Before visiting, please review our current visitor policies and COVID-19 information.
Methodist Hospital Nurse ‘Gave His Whole Heart’ Caring for Family During Unexpected LossPublished: April 8, 2022
Ask Freida “Freddy” Haas about Thomas Gruis, BSN, RN, and she’s quick with an impassioned reply.
“He was the guardian angel who walked my Erica to heaven,” she said of the Methodist Hospital nurse.
Freddy was introduced to Gruis amid the most difficult of circumstances – the sudden, unexpected loss of her daughter Erica Eichhorst. But during Erica’s two days at the hospital, her family formed a deep connection with Gruis and experienced several unforgettable moments. They were so moved by his care that they resolved to thank him any way they could.
“I Needed That Hug”
Freddy took Erica to the Methodist Hospital Emergency Department (ED) in late January after finding her unresponsive. Erica was admitted by Gruis – who floats between the ED, Critical Care Unit, Cardiac Unit and Progressive Care Unit – but staff soon relayed the terrible news. She had a brain bleed and no brain activity.
“When they told me they couldn’t do anything, Thomas looked at me, and I must have looked like I didn’t believe it,” Freddy said. “And he came over and he held me in his arms. He didn’t have to do that, but in his heart of hearts and soul of souls, he knew I needed that hug. That hug was so warm. For him to come over and do that for a complete stranger – he could see the pain and the anguish. I knew he didn’t want me to suffer.”
She added: “He gave me a lot of hugs when we were there, but that one was extremely special.”
Gruis won’t forget the moment either.
“No one wants to go through that,” he said. “Simply offering a hand, offering a tissue, offering a hug. It’s hard to describe because it’s in my nature to do that. If I were in that same situation, I would want that same type of treatment. I try to treat family members and patients with all the dignity they can get and try to be there in their time of need.”
As Erica’s family members prepared to say goodbye, they received more news: She was an organ donor. She was moved to the Critical Care Unit, where planning began for the surgical recovery of her kidneys.
Erica’s sister Erin Eichhorst called the waiting a “grueling process.” But the family had support from Gruis, who transitioned to the unit to continue his care and help them navigate their new reality.
“He was just incredibly generous with his time, but he knew when to step away when we were having struggles,” Erin said. “He was so compassionate. I think mostly what struck me was the way he took care of my sister. He took care of her as if she was still there, even though she was on life support.”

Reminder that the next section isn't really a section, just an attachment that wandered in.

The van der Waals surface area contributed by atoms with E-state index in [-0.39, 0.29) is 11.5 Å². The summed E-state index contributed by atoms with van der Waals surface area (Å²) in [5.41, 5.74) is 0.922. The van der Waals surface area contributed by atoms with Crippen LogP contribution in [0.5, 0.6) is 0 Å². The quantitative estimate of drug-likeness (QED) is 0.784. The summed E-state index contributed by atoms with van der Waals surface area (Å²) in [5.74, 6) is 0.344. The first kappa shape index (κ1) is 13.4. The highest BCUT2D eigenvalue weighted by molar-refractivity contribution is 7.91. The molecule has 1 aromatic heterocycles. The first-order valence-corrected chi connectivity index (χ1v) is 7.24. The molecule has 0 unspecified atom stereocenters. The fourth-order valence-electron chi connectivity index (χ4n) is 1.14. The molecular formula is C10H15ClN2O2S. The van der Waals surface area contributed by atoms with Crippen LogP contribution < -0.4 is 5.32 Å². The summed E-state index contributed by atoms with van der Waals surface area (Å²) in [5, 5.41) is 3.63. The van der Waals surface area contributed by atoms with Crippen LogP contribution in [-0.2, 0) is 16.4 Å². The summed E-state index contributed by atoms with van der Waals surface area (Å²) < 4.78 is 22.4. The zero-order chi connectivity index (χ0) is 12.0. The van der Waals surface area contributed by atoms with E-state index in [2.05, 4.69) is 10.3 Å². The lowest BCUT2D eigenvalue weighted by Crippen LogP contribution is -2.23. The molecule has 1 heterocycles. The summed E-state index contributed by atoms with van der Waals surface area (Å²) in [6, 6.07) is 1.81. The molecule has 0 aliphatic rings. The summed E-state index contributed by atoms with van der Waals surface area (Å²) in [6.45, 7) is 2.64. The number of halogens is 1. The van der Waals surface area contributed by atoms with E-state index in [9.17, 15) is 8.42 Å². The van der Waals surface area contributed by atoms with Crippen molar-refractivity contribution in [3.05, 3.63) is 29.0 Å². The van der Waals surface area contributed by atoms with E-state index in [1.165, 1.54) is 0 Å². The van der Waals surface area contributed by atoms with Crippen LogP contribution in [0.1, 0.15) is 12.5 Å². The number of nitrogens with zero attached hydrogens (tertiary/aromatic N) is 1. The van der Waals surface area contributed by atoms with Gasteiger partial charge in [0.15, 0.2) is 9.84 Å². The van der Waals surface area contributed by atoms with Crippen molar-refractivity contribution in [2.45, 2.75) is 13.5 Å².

As preparations for Erica’s surgery stretched into the next day, the family only grew closer to Gruis.
“That whole day was so excruciating,” Freddy said. “But he got us through it. He even went to the cafeteria and got us food. And he would sit on the couch and talk with me. He talked about his kids. He talked about Erica. Talked about my kids. He just made it peaceful.”
Erica’s surgery was scheduled for that evening, hours after Gruis’ shift was to end. But going home never crossed his mind. He knew exactly where he needed to be.
“Since I had been with the patient and family, I felt like it was my role and my position to see things out and continue with their care until everything was finished,” he said. “For me, it’s just a sign of respect. It helps to have that same person there that you’ve built the relationship with. I just felt like I needed to see things through.”
Gruis accompanied Erica’s family as she was taken to the operating room, then encouraged Freddy to say goodbye.
“After they took the breathing tube out, he looked at me as if to say, ‘It’s going to be OK,’” she said. “He was so understanding. He knew I was beyond. How does God make someone like that? Someone so special?”
Honored for His Care
In the days that followed, as Erica’s family processed losing her, they couldn’t forget the impact Gruis had made.
“I kept saying, ‘We have to do something to thank him,’” Freddy said.
That’s when her granddaughter Brianna Eberhardt, who’s also a nurse, suggested The DAISY Award. Brianna, Erin and Freddy each submitted nominations recommending Gruis for the award, which honors nurses for their extraordinary care.
“I have never encountered a nurse like Thomas,” Brianna wrote. “He gave his whole heart with his care. He was the angel my Nana needed, and I swear that Erica handpicked him herself to care for not only herself, but my nana, as well. … Thomas deserves so much more than a DAISY Award, but it is a good place to start.”
Gruis was surprised with the award last month but quickly deflected the praise.
“Honestly, doing what I did is part of my job, and I would do it again,” he said. “It’s not something that I need an award for, but I was greatly appreciative of that family for thinking of doing that.”
It was the least they could do, Erin said. Gruis’ compassionate care is something they’ll never forget.
“If I could honor him 100 times, I would,” she said. “Sometimes, people like that, heroes among us, are everyday people who never get acknowledged. What he did for our family was just incredible.”
- Nominate a Methodist nurse for The DAISY Award today.
- Learn more about The DAISY Foundation.
- Read more inspiring stories about Methodist patients and staff members.